This activity will help you double-check that you have accurately identified the number and type of volunteer roles you need. It is also particularly useful in helping interested individuals to decide whether your volunteering opportunity is something they would like to pursue.

2.2 - Finding, attracting and recruiting volunteers

Do you have problems identifying potential volunteers, attracting and persuading them to contribute to your organisation?

This section features resources to support you with this, such as innovative ideas for recruiting your next generation of volunteers. Drawing upon marketing communication good practice as well as established approaches to recruitment, you can also find guidance on how you can run a campaign that is accurate and attractive to potential volunteers.

2.3 - Conducting a volunteer selection process

Here you will find support to enable you to conduct a transparent, fair and rigorous selection process that will meet the needs of both your organisation and potential volunteers, including staging interviews if needed. Working in this way will hopefully ensure a better match for all parties.

2.4 - Agreeing expected volunteer contributions

Building upon the volunteer role descriptions you will have already developed, this section will support your organisation in working with each newly-appointed volunteer to agree how the role should be implemented, including the levels of responsibility, key tasks and time input being asked of the volunteer.

2.5 - Providing a volunteer induction programme

This sometimes-overlooked aspect of the recruitment process is crucial in helping new volunteers to feel part of your organisation from the start.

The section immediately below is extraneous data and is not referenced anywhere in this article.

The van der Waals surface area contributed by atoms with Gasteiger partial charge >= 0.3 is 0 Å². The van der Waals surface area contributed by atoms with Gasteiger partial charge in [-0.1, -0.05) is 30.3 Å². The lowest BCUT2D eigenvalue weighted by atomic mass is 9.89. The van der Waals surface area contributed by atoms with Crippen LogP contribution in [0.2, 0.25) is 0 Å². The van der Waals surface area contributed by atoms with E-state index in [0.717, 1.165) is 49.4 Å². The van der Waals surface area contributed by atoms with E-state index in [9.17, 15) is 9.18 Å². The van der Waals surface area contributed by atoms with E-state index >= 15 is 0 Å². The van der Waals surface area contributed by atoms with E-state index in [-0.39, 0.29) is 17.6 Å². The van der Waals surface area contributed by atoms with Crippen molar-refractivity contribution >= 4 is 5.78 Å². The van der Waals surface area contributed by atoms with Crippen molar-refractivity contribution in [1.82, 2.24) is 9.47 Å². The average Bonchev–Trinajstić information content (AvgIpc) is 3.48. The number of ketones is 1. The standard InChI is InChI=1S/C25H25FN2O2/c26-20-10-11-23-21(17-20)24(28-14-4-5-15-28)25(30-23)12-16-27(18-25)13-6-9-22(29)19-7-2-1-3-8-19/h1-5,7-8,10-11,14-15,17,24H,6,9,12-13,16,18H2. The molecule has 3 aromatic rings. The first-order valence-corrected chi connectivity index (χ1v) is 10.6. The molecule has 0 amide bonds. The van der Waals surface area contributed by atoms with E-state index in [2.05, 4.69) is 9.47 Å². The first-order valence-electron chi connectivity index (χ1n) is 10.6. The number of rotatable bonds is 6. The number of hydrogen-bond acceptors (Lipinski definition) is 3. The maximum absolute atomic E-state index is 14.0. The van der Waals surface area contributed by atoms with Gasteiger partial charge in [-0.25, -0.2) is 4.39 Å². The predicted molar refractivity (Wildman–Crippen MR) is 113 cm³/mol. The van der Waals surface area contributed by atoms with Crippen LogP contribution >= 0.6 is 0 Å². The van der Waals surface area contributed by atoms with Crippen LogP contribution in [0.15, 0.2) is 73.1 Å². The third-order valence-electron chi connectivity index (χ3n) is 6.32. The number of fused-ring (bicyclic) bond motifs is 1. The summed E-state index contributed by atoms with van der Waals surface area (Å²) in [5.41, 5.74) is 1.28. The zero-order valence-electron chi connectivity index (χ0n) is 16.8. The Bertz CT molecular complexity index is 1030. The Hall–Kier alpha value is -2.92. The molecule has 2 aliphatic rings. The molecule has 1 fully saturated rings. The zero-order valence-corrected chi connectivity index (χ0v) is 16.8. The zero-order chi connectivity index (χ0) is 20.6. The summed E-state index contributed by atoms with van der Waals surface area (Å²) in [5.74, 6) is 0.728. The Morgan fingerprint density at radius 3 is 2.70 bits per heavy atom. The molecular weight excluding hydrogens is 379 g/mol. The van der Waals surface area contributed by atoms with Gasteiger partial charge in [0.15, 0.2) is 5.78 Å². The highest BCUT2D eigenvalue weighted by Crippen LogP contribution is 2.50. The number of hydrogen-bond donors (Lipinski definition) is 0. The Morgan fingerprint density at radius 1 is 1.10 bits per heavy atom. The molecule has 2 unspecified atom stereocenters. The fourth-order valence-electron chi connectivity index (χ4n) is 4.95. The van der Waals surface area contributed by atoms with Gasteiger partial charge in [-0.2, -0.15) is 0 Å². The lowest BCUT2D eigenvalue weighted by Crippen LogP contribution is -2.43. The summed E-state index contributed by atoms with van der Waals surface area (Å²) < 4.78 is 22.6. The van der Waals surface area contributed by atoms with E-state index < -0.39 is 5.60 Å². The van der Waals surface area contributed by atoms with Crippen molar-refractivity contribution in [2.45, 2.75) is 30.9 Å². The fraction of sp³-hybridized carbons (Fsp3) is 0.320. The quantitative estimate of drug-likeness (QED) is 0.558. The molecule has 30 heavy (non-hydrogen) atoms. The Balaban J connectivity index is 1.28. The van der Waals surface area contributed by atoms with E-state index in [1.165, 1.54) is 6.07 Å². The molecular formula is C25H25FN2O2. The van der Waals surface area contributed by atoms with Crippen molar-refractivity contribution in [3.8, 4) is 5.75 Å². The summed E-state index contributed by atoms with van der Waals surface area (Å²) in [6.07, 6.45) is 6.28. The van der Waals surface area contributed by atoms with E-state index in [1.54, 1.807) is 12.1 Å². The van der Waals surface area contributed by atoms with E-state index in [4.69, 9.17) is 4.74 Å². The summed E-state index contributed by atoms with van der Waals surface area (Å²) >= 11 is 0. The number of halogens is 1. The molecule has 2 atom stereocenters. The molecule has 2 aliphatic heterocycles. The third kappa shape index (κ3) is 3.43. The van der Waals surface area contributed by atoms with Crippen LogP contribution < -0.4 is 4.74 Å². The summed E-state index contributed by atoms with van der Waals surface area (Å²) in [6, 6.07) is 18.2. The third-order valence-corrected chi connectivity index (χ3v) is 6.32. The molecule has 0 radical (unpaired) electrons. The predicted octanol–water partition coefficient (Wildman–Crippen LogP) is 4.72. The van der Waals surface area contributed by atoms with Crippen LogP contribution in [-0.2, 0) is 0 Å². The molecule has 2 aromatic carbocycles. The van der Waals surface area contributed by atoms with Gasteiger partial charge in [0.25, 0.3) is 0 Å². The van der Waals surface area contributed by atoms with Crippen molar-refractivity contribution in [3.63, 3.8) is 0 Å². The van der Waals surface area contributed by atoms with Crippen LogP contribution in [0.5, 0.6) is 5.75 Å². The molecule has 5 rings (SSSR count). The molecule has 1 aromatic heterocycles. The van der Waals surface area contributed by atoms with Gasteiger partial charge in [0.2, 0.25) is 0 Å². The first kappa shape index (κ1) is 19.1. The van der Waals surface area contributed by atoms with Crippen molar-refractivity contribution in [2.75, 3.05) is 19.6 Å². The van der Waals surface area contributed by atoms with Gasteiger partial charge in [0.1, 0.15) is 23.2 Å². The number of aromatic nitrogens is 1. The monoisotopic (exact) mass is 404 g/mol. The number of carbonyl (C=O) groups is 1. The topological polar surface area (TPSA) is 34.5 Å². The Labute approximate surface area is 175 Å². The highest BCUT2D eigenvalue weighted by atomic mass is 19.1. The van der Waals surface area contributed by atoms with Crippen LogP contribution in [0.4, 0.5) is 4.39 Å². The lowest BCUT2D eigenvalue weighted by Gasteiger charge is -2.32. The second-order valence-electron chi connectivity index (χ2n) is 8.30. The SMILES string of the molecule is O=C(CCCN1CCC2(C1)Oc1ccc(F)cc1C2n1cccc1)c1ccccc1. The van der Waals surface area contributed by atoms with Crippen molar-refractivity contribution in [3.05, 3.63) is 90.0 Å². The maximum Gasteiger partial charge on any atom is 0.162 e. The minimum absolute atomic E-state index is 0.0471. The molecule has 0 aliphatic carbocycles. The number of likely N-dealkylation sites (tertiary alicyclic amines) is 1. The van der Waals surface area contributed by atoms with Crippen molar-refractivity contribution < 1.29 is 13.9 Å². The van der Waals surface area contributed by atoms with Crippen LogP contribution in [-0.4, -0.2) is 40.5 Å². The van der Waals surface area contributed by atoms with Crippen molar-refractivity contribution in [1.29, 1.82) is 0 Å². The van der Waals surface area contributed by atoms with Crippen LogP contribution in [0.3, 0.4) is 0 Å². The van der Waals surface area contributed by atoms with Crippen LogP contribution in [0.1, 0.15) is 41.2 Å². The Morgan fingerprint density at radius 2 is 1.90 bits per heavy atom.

Advice and guidance can be found on how to design and implement an induction programme, including volunteer orientation as well as initial training. This should ensure an induction experience that is personalised, informative and welcoming for your volunteers.

|||  PILLAR 3

Volunteer management and retention

The third Pillar of the toolkit considers the practicalities of working with your volunteers on a day-to-day, week-to-week basis. The principles set out in the first pillar “Volunteer Strategy and Planning” are operationalised here, as you work with your volunteers to ensure they have a positive experience and contribute to the running of your sport organisation or event.


3.1 - Maintaining an inclusive, equitable, volunteer-friendly culture

In the first Pillar we looked at how you can work towards establishing a volunteer-friendly culture. In this section you will find resources to help you embed this through the day-to-day running of your sport organisation, turning principles into practice to ensure every volunteering experience is a positive one for your volunteers and your organisation. Particular emphasis is placed on the pursuit of equity and inclusivity in all your work with volunteers.

3.2 - Keeping volunteers and participants safe (including legal obligations)

The resources in this section will help your organisation ensure you are meeting your legal obligations in terms of equity and diversity, health and safety, safeguarding and so on for your volunteers. Here you will find guidance to help you develop a suitable code of conduct that sets out the behaviours volunteers will be required to demonstrate in order to ensure that all stakeholders in your sport organisation are safe, well treated and included.

Additionally, you will find resources to support you in identifying hazards affecting volunteers, evaluate them and install processes and procedures to ensure volunteer safety is not compromised.

3.3 - Communicating with and consulting your volunteers

With so many options available, digital and otherwise, what is the most effective way to communicate with volunteers undertaking different roles in your organisation?

This section will enable you to review your current approach whilst identifying the most appropriate means by which to keep your volunteers informed and actively involved. This will enable you to gather volunteer feedback, ideas and advice regarding improvements, helping you undertake timely and comprehensive consultation to ensure your decision-making is volunteer-informed.

3.4 - Monitoring volunteers’ performance and acknowledging their contributions